Dilshan's would-be wide
The would-be wide
Tillakaratne Dilshan has found crucial wickets during the series, and he did so again in Pallekele, first trapping an imperious Hashim Amla lbw, and claiming AB de Villiers' wicket as well, off a much poorer delivery. Bowling from around the wicket, Dilshan pitched a length delivery outside leg stump, and turned it further away from the right-handed batsman, for what should have been a regulation wide-call for the umpire. But instead of leaving the ball alone or sweeping it powerfully, de Villiers played a lap-sweep, for which he might have only got two runs, and ended up deflecting the ball off the face of the bat and into Kumar Sangakkara's waiting gloves.
The fielding change
Having never played against Ajantha Mendis before, Farhaan Behardien lasted only two deliveries before he was bowled by the Sri Lankan spinner in the third ODI, and thanks to a clever change in the field his stay was even shorter in this match. Mendis removed David Miller early in the 38th over, and as soon as Behardien arrived, captain and bowler colluded to place a slip and a short leg - the latter particularly strange given the match situation. Behardien defended the first ball safely, but when Mendis dropped an off-break slightly shorter next delivery, the ball took slightly more turn than the batsman anticipated and his attempted clip to the leg side became a straightforward catch for short leg, off the inside half of the bat.
If the batsman is good enough though, a fielding change can also be an opportunity. With Lasith Malinga going full and wide to JP Duminy in the 46th over, Mathews thought to remove the man at midwicket in order to reinforce his defences square on the off side. Having seen the now vacant space between square leg and mid-on, Duminy found a way to exploit the large gap, despite a well-executed full delivery from Malinga. Moving across his stumps, Duminy got low, and swept Malinga, changing the length from yorker to full toss, and sending the ball screaming through almost exactly where midwicket had stood.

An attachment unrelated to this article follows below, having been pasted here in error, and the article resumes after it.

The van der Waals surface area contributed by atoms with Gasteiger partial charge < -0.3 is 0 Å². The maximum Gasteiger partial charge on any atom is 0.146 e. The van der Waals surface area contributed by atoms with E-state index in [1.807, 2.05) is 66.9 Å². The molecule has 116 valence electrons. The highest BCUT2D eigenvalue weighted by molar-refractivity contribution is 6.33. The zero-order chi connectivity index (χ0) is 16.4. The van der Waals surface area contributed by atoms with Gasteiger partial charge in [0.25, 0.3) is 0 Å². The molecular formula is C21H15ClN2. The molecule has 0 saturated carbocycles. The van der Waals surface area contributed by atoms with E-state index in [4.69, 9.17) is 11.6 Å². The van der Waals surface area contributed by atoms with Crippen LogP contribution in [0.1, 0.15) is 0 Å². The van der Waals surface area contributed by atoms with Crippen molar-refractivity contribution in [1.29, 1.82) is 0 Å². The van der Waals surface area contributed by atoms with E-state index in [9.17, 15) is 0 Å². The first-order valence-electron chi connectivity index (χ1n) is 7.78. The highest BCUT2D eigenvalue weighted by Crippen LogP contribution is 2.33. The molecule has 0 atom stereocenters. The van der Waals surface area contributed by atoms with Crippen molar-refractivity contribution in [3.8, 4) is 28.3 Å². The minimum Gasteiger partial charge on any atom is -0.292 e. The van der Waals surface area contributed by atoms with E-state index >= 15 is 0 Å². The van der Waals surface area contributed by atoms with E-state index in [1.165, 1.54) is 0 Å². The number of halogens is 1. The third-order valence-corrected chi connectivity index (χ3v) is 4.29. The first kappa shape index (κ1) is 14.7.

The missed review
Having seen Kumar Sangakkara strike a walloping 169 in the first match of the series, you'd think South Africa would use everything at their disposal to cut his innings short. But despite having used reviews speculatively throughout the series, they barely even considered reviewing the umpire's decision, when JP Duminy rapped Sangakkara on the pads in the 26th over. South Africa appealed vigorously, but when the umpire turned them down quickly, neither bowler nor keeper appeared confident of overturning the decision. The projected path however showed that the ball would have struck enough of the leg stump to send Sangakkara on his way for 33.
Lonwabo Tsotsobe dropped a sitter in the second match that AB de Villiers later said had had the potential to lose the game, and though no aerial chances came his way on Sunday, he committed two comical fielding errors in five balls, just after he had conceded 25 runs in his last two overs. Fielding at fine leg, Tsotsobe first let a Dilshan pull go between his legs and to the fence, before early next over, he went to his knees at short fine leg to collect another Dilshan swivel-shot, only to let the ball bounce through him and travel to the boundary again.
Andrew Fidel Fernando is ESPNcricinfo's Sri Lanka correspondent. He tweets here